Pa Fatai Olayiwola Olagunju's greatest legacy in music is his selfless spirit towards his country, his contemporaries and those who learnt music from him in his younger years. A real Lagosian, Fatai Rolling Dollar as he is popularly known celebrates Lagos in his songs such as "Eko Akete" and "To Ba Fe MoDollar". Leaning towards the folkloric, his lyrics reflect the deep emotion and cultural affinity of a true Lagosian in the pre-independence period in Nigerian history.
He perfected the lead and chorus pattern of music performance in Nigeria with an all-female back-up singers which was later synonymous with other highlife artistes including the Legendary Fela Anikulapo Kuti. He blended ballad and highlife genres so beautifully that upon his death, he is being identified with different genres. He had described his genre of music as palm wine music given the history of how the music genre evolved through the experimentation with different indigenous musical instruments.
The Palm wine music became modified by new generation of artistes and genres such as Juju, Fuji, Waka and Apala emerged. The Palmwine music got its name from the culture of palm winning sipping Lagos elites who loved to relax with pleasurable music that are devoid of social criticisms.
As a very naïve and selfless beginner, Rolling Dollar began to play music for the Lagos elites that dominated the Ita Faaji, Sandgrouse, Ita Garawu and Tinubu Square around late 30s and early 40s. He began with three music tools namely box guitar, sekere and his yoruba lyrics. He became synonymous with the native thumb piano known as Agidigbo and remained as one of the greatest music influence of his time in the entire West Africa. He learnt to play his Agidigbo from watching the Ilajes. Out of the five strings of Agidigbo, Rolling Dollar played four strings brilliantly.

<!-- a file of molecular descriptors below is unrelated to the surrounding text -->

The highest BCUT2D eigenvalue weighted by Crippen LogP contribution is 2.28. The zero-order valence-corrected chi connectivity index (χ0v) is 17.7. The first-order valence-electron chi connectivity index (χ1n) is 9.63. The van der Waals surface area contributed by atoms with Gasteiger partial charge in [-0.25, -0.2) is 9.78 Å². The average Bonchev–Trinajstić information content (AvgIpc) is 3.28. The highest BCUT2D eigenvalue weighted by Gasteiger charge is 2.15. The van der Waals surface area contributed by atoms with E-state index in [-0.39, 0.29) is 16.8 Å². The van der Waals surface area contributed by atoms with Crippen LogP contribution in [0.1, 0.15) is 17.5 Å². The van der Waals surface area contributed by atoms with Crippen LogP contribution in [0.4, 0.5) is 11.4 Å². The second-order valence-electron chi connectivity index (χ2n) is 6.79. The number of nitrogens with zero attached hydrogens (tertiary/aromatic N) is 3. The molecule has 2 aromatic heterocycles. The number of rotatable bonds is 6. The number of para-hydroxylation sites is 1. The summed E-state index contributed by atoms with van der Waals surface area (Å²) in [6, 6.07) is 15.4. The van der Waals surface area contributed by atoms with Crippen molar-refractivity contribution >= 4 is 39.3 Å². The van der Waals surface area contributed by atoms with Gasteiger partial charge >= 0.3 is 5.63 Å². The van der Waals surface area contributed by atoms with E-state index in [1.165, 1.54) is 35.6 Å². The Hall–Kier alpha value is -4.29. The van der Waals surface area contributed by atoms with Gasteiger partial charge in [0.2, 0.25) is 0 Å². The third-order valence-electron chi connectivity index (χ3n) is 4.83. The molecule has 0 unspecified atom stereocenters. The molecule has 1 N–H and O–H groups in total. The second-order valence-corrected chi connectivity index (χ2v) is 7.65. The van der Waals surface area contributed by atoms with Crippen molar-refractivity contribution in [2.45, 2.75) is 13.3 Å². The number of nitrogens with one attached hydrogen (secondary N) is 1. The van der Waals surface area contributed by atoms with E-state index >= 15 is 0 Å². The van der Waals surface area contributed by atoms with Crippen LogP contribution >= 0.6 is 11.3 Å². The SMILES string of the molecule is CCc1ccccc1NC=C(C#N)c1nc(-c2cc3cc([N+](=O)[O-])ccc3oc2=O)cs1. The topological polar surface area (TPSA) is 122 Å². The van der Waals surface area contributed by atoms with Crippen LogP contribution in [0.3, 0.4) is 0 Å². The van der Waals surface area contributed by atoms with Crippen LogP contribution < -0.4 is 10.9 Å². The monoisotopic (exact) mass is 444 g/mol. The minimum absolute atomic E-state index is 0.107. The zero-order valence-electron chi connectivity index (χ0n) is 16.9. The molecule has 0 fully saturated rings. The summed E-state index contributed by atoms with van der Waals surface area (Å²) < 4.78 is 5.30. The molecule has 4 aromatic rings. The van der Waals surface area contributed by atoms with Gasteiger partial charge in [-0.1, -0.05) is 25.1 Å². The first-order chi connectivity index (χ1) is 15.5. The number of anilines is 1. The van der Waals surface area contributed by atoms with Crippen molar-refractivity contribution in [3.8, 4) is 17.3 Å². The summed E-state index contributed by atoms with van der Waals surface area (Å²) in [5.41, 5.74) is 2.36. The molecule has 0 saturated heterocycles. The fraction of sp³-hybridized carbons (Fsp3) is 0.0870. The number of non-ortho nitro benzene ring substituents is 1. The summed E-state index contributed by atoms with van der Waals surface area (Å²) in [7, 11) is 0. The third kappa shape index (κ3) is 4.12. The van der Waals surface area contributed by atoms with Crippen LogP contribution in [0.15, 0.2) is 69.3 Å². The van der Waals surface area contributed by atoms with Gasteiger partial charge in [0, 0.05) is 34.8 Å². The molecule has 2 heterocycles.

His music is greatly influenced by the likes of Ghanaian musicians such as E.T. Mensah. Economic reasons were not his initial reasons for music. He did it out of passion. In time, he realised that he could not continue to entertaining the elite without earning something in return. He began playing for people on the promise that he would get some beer and chicken. In time, he developed the art of praise-singing to impress those who patronise his art. Praise-singing later became known as a cultural trend in other genres like Juju and Fuji. But it failed to influence Fela Anikulapo -Kuti whose ideologies played pivotal role in his lyrical content.
Fatai Rolling Dollar's popularity soared when he performed "Ranka Dede" for Tafawa Balewa at Nigeria's independence. Later Chief Ebenezer Obey and King Sunny Ade learnt through his style and developed their own interpretation of folk music. With the competitive nature of Nigerian music in the later years, Rolling Dollar's ballad genre became endangered specie in the Nigerian scene. Pop, Reggae, Makossa, Saje and later Hip-hop took the music stage.
At the start of the new millenium, Rolling Dollar's hit track, "Won Kere Si Nomba" rocked the airwaves and topped music charts. For many people, he was a phenomenal music breakthrough as the new generation of music fans warmly accepted his music and he became the toast of many who lived compulsive night lives. Still, the issue of royalties and music piracy took the shine off the veteran artiste as he did not have the same patronage as many fresh artistes enjoy through endorsements. Rolling Dollars however got his "dollars rolled" when he secured an endorsement with a long-standing blood tonic brand.
His last days were marked by illness and radio broadcasts announcing that he needed financial assistance to pay up his medical bills at a private hospital in Lagos shortly after his return from a trip to the United States. That public plea made by the artiste is a clear indication that if the laws protecting intellectual property in Nigeria are not enforced with stricter penalties for perpetrators, talented musicians who have paid their dues and made sacrifices for the new generation will continue to live and possibly die in poverty.